Research has consistently shown that putting any child in an institution can cause psychological damage, and leads to developmental delays, argues a 2014 study published in the journal, Monographs of the Society for Research in Child Development. Children living at such facilities worldwide are at increased risk of violence, or trafficking for sex, drugs or organs, and torture.

More and more we are seeing huge numbers of children with disabilities in orphanages. They’re the first ones to be taken in, and the last ones to be taken out,” says Fatma Wangare from Kaih

“Even in the orphanages, they don’t have the skills or facilities to take care of children with disabilities.”

The discrimination against those with disabilities has deep roots and spans different social and economic groups. 

“Nothing prepares you to receive a child with a disability into the family,” says Wangare, who has a child with a learning disability. “There are still some communities where disability is taboo and no one … wants to be associated with you if you have a child with a disability.”

Josephine has a 14-year-old daughter with cerebral palsy and lives in Nairobi. She says there is an attitude of “just leaving them to die”.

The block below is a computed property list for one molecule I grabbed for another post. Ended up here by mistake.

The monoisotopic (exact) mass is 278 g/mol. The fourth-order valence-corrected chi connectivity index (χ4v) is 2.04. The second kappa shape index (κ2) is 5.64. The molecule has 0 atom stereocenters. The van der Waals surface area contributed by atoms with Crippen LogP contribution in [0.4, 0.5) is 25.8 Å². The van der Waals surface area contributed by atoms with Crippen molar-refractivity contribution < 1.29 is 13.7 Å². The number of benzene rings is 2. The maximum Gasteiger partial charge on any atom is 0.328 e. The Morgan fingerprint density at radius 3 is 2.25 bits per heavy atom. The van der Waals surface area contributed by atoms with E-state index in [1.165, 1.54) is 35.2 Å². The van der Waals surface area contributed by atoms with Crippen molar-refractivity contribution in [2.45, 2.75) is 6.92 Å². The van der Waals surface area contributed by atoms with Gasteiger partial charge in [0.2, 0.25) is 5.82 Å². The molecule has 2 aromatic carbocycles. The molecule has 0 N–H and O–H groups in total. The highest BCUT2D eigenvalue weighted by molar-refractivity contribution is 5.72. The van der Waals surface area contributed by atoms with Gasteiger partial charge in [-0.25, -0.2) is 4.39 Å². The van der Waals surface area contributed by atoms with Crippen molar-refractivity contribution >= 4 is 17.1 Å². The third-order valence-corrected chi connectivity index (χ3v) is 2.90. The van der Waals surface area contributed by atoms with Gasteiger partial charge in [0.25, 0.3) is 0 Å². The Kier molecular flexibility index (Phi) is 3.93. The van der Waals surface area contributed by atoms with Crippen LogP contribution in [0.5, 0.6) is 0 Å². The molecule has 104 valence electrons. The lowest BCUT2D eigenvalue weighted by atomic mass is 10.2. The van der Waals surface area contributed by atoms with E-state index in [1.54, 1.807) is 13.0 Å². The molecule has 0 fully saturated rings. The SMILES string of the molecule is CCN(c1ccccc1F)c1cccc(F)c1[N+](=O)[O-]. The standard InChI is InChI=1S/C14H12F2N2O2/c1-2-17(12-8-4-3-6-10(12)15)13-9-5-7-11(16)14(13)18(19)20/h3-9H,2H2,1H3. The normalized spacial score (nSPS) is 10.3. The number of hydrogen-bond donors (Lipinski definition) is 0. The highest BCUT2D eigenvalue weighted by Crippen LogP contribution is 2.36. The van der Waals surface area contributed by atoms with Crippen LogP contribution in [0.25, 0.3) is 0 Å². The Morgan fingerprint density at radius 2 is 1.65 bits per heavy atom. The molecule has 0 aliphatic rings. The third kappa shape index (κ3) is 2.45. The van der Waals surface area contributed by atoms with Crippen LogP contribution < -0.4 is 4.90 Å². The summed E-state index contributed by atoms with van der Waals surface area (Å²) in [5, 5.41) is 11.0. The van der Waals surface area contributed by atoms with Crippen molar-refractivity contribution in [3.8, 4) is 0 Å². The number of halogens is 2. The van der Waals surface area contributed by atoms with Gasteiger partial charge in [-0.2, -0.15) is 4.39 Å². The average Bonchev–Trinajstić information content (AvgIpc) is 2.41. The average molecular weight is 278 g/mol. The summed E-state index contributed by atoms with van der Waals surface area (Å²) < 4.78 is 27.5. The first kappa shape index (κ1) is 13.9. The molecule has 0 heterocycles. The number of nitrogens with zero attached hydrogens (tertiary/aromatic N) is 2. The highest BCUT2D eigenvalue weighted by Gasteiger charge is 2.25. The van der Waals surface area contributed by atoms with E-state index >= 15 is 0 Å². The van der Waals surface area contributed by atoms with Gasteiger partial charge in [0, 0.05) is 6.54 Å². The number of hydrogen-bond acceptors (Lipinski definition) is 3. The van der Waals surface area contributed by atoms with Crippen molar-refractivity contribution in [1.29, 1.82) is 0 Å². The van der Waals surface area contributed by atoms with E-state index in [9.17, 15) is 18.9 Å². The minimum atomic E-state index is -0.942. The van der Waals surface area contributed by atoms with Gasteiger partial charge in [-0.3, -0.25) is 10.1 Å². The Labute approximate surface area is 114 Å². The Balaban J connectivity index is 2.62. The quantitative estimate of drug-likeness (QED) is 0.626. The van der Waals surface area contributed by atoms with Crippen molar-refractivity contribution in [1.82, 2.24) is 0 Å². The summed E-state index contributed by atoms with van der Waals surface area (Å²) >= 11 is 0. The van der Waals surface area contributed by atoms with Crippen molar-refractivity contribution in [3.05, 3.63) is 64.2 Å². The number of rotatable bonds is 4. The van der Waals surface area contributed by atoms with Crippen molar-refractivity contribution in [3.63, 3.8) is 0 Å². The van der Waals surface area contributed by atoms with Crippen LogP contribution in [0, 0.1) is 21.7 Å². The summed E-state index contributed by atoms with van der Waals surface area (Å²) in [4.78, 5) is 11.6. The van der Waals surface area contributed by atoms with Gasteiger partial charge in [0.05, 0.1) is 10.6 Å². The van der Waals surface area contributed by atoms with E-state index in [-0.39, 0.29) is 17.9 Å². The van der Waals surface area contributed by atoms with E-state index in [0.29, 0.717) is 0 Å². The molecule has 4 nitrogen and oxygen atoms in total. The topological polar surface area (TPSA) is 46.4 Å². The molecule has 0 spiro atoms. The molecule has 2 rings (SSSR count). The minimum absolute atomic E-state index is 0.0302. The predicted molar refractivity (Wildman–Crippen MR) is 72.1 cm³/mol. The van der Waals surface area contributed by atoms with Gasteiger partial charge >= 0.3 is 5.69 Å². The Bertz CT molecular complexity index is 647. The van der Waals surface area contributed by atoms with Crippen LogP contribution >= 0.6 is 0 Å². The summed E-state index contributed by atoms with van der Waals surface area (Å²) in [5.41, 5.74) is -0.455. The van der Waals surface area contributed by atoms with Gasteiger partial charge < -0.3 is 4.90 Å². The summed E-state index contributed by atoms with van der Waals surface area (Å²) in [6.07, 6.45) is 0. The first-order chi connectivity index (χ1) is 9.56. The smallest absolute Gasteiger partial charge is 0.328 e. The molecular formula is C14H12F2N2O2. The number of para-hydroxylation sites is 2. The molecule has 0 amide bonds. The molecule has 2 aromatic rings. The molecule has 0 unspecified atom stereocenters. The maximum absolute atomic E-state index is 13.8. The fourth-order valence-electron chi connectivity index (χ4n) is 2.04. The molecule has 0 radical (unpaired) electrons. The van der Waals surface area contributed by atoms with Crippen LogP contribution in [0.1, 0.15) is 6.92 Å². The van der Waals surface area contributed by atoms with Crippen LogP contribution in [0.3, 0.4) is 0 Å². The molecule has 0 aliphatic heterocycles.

The family has experienced persistent discrimination, including her daughter being refused entry to a bus. “Wherever I go out people would tell me: ‘This lady has been cursed.’ Some say I tried to have an abortion, or that I got pregnant with an old man and that’s why my child is like that,” she says.

Stigma is such that disabled children are known to have been killed in some communities – a practice that still occurs. Almost 40% of women interviewed by DRI who live in Nairobi said they had been pressured by their community or relatives to kill their disabled child. This rose to 54% of mothers living in rural areas.